Of course, no wool celebration is complete without sheep. In a spare moment I wandered round the fair and got drawn in by the dancing sheep. Yes, you did read that right. Even scarcer than a rare breed sheep is a dancing rare breed sheep. There was Lenny the Lincoln Longwool, Nobby the Norfolk Horn (a breed rarer than the panda), Dougal the Scottish Blackface, and Sam the Suffolk. These disco woollies were on tour with The Sheep Roadshow. Of the many interesting facts thrown at the audience by Sean the Shearer, here are a choice few: there are more sheep in the UK than the rest of Europe; the waterproof oil in wool is lanolin and is used in cosmetics e.g. lipstick, which is “basically sheep sweat with a pretty colour!” And did you know that sheep have a great sense of smell? Desert sheep can smell water from a distance…
Rivals for the attention of the public were the (non-dancing) alpacas. They are lovely creatures belonging to the camel family – think camels without humps. Mind you, I’ve tended to think of them as long-legged sheep with elongated necks. But don’t you dare call their fleece wool! For some reason it’s called fibre. Unlike wool, it is hollow in structure, and the absence of lanolin makes it hypoallergenic. There are two types of alpaca based on differences in their fibre: the Huacaya have sheep-esque woolliness; the Suri have long,spiral locks.These camelids are friendly with sheep, goats and chickens and can be kept alongside them. Handily for the chickens, they offer great protection against foxes. But if you’re thinking of keeping a guard-alpaca, do remember that they are herd animals and must be kept on groups of at least three. Not that they’ll vocalise aggressively; they don’t even brazenly bleat like sheep or goats. It’s almost as if they’re ventriloquists, throwing their voices, as the sound doesn’t quite seem to come from them. I now understand why it’s described as “humming”..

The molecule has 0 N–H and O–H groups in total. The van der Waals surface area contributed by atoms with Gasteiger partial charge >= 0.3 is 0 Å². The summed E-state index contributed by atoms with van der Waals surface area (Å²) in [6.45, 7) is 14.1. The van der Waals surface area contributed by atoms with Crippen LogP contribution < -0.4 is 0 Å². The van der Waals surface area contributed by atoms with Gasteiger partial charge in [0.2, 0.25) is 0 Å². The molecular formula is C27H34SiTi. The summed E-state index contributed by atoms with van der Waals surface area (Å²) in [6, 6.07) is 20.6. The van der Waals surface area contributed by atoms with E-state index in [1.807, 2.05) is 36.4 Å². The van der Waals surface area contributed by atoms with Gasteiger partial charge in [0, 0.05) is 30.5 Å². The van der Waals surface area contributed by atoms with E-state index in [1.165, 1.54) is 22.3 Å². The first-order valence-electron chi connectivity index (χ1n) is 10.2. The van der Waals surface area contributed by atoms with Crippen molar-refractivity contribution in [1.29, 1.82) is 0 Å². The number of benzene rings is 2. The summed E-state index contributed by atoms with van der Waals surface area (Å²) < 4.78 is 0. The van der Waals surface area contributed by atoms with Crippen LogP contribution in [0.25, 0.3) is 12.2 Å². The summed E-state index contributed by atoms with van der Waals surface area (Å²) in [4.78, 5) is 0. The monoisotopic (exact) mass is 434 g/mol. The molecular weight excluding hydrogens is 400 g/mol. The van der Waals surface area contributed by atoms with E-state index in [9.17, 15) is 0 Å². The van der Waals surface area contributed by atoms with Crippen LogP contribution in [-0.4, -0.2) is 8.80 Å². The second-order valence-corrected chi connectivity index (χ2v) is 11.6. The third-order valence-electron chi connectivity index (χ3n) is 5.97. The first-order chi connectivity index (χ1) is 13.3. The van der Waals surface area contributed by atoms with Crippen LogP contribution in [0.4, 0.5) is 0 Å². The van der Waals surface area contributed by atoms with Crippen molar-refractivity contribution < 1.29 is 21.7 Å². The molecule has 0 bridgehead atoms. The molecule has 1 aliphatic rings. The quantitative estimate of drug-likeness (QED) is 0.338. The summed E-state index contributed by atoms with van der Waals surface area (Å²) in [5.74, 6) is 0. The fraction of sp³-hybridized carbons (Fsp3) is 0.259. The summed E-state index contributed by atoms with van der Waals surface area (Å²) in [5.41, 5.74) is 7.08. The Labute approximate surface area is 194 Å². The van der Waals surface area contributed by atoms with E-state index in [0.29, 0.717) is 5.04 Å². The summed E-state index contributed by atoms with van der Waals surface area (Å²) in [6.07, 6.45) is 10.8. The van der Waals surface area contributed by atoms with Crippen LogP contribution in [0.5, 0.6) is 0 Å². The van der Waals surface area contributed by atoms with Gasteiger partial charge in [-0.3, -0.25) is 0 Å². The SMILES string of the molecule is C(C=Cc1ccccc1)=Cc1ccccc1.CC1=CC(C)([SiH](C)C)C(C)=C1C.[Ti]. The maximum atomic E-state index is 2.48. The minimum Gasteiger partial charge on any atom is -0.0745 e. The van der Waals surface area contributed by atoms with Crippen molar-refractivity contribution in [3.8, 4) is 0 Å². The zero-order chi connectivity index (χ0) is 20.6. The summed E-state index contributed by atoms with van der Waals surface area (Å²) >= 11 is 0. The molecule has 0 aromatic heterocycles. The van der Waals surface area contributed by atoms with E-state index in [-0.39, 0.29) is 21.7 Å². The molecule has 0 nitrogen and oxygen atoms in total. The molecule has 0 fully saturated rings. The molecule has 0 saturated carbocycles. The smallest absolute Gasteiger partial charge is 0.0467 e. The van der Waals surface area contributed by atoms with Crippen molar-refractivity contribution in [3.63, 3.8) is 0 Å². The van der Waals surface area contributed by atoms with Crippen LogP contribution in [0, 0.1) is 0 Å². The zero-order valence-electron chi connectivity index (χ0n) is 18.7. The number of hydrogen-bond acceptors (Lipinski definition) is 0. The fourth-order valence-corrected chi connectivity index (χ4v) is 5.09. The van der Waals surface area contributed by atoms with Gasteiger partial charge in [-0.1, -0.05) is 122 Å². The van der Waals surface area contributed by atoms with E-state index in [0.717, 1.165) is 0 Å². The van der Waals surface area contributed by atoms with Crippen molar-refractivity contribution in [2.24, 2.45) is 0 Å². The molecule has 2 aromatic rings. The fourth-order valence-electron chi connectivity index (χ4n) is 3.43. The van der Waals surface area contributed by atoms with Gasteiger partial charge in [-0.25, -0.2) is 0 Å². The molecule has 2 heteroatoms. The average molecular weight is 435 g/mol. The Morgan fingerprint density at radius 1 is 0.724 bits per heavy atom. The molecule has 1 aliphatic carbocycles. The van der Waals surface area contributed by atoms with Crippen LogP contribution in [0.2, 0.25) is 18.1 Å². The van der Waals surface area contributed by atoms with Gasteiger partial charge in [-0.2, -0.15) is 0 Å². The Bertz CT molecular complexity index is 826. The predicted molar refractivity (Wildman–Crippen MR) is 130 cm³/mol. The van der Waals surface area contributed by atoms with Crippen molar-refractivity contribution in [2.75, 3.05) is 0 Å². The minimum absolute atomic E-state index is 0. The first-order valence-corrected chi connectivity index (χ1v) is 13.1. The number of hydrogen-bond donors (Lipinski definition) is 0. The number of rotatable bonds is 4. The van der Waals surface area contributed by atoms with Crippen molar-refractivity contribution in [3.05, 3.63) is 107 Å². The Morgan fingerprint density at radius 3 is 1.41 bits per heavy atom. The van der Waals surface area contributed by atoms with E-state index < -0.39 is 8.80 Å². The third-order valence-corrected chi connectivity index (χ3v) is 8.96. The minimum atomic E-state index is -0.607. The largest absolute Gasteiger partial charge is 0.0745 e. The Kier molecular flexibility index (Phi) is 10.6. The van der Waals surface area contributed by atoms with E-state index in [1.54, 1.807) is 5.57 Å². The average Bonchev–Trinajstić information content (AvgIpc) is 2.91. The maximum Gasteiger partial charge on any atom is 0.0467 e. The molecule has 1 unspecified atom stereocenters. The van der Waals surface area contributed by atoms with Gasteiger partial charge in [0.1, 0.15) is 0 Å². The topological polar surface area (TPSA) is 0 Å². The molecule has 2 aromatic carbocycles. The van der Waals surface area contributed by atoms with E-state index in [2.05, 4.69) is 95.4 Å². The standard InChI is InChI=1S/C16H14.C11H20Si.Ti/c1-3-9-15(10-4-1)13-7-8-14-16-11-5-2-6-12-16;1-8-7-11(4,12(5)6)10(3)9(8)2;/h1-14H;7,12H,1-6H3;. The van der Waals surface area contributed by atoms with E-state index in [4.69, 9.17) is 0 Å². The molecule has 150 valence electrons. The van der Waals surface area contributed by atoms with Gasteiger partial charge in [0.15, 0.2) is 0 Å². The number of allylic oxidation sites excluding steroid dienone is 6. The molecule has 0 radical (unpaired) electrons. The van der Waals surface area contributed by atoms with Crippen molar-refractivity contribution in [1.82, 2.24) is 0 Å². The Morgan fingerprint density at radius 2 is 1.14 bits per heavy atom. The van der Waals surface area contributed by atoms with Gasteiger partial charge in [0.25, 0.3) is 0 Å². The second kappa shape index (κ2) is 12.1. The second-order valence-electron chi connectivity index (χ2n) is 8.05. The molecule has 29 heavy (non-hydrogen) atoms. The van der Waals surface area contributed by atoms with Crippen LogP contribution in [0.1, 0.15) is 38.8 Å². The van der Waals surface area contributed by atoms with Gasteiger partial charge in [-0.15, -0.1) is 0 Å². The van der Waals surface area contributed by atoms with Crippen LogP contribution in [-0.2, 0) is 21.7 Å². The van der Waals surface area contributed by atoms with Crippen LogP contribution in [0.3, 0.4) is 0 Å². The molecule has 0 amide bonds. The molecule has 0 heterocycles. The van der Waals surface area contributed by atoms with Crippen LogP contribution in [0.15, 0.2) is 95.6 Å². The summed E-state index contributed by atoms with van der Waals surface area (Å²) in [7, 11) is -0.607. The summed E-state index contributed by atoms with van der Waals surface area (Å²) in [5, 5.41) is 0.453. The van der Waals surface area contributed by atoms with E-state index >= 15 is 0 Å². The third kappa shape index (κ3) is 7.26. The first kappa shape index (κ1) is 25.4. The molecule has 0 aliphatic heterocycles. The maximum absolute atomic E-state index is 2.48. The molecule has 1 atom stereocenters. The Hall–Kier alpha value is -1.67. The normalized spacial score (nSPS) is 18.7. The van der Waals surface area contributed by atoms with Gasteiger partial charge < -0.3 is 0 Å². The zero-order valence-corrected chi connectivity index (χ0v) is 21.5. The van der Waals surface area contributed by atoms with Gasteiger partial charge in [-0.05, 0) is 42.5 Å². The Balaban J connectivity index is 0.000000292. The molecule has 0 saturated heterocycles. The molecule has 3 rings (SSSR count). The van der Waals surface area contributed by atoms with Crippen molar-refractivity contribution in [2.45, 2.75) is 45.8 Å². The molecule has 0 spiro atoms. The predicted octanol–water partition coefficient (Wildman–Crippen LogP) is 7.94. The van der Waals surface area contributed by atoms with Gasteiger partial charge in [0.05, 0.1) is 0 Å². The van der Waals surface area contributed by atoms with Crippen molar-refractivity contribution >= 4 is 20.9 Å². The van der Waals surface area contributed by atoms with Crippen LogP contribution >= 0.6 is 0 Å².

The dragons were of the non-maiden-eating type. They jingled a bit, they skipped a bit, for these were the Green Dragon Morris Dancers, a “family side” meaning that women are allowed to participate.
Other delights included a sheepdog trial which I, unfortunately, missed, and non-woolly stalls such as the Suffolk Wildlife Trust, and Libbidib Pottery. All in all, an enjoyable weekend – and a lesson learned: don’t pass up an opportunity because of self-doubt.